Repping 125,000 health-care workers mainly in the New York area, the union backs a Who’s Who of uber-left Democratic pols such as Rep. Alexandria “Tax the Rich” Ocasio-Cortez and state Sen. Michael Gianaris.
It was central to Bill de Blasio’s rise to the mayoralty, and backed far-left Maya Wiley in 2021; it’s pretty much guaranteed to side with the leftmost electable candidate in any race.
Rejecting calls for more diverse asset management, 1199 ruthlessly chases solid returns on its multibillion-dollar pension funds via big-name Wall Street firms, hedge funds and private-equity groups.
“They have very little invested with minority-run investment funds,” said Robert Greene, CEO of the National Association of Investment Companies.
That is: 1199 sets ideology aside when its own interests are at stake; it just wants everyone else to pay for “social justice.”
That cold calculation may also explain why it’s been stonewalling the The Ain’t I A Woman Campaign, a grassroots group which fights for the rights of home care workers, most of them women of color and new immigrants.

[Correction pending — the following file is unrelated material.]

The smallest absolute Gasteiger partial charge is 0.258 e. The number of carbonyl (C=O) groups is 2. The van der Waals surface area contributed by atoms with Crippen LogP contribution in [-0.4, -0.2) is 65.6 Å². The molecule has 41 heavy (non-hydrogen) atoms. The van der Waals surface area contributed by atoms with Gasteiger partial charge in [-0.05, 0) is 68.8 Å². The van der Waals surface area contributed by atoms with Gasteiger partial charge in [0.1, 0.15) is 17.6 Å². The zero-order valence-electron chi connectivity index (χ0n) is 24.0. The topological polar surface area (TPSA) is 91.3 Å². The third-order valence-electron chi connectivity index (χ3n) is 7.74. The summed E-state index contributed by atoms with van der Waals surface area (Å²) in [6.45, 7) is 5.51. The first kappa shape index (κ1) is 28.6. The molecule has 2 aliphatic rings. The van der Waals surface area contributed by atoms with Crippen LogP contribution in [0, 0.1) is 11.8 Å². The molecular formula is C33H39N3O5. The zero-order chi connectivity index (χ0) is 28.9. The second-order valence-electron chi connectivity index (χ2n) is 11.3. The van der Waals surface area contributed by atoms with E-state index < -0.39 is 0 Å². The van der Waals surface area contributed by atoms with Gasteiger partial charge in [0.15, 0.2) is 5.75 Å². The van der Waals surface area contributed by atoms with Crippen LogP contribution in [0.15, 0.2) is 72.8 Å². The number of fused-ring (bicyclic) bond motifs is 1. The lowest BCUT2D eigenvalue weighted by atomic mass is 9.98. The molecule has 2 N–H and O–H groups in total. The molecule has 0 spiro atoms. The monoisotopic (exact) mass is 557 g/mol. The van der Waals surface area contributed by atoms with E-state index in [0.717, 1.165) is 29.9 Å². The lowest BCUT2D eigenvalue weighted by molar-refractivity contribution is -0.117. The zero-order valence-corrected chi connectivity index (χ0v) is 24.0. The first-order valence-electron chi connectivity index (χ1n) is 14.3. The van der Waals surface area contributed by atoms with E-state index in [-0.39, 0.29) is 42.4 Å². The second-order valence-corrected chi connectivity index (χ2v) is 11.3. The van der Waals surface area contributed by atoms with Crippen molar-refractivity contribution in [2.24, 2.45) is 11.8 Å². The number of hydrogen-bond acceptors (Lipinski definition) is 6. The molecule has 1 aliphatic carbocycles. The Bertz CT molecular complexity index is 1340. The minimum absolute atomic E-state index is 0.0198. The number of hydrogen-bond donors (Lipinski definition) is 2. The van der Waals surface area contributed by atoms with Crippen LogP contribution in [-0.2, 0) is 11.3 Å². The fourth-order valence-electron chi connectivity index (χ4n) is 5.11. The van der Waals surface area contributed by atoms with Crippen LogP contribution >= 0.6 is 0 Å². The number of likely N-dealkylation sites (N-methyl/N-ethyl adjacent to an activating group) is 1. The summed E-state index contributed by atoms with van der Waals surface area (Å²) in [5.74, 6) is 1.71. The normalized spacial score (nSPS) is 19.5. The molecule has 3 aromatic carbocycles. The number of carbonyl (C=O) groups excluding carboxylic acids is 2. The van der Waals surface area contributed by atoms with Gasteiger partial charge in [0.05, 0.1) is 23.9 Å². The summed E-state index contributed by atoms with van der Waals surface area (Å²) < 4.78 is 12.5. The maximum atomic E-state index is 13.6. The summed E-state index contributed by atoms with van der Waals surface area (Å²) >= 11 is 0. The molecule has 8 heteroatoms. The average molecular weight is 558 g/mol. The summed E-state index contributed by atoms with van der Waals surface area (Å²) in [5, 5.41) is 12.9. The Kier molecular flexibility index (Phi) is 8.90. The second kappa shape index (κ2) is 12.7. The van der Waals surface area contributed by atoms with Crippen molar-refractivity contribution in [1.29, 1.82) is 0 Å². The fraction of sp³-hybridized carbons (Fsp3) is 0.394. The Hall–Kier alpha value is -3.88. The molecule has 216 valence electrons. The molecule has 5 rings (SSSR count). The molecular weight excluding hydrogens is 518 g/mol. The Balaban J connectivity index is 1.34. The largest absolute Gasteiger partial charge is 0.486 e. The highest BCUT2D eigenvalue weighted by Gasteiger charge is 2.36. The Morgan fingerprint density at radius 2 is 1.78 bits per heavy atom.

The union has complex relations with health insurers, the hospital industry and other care providers, allying with management to lobby for ever-greater state subsidies for the sector and striking deals such as a $30 million arbitration settlement of a class-action suit over lost wages that saw the average home care worker get a modest $500 check.
During this year’s state budget negotiations, the Empire Center reported that 1199 backed a plan to effectively negate a promised minimum-wage hike by redirecting that money into a fund subsidizing employer-sponsored health coverage — a move that would have provided a cash infusion to offset millions in losses by the union’s home-care-worker benefit fund.
Make no mistake: SEIU 1199 is a huge force in state and local politics.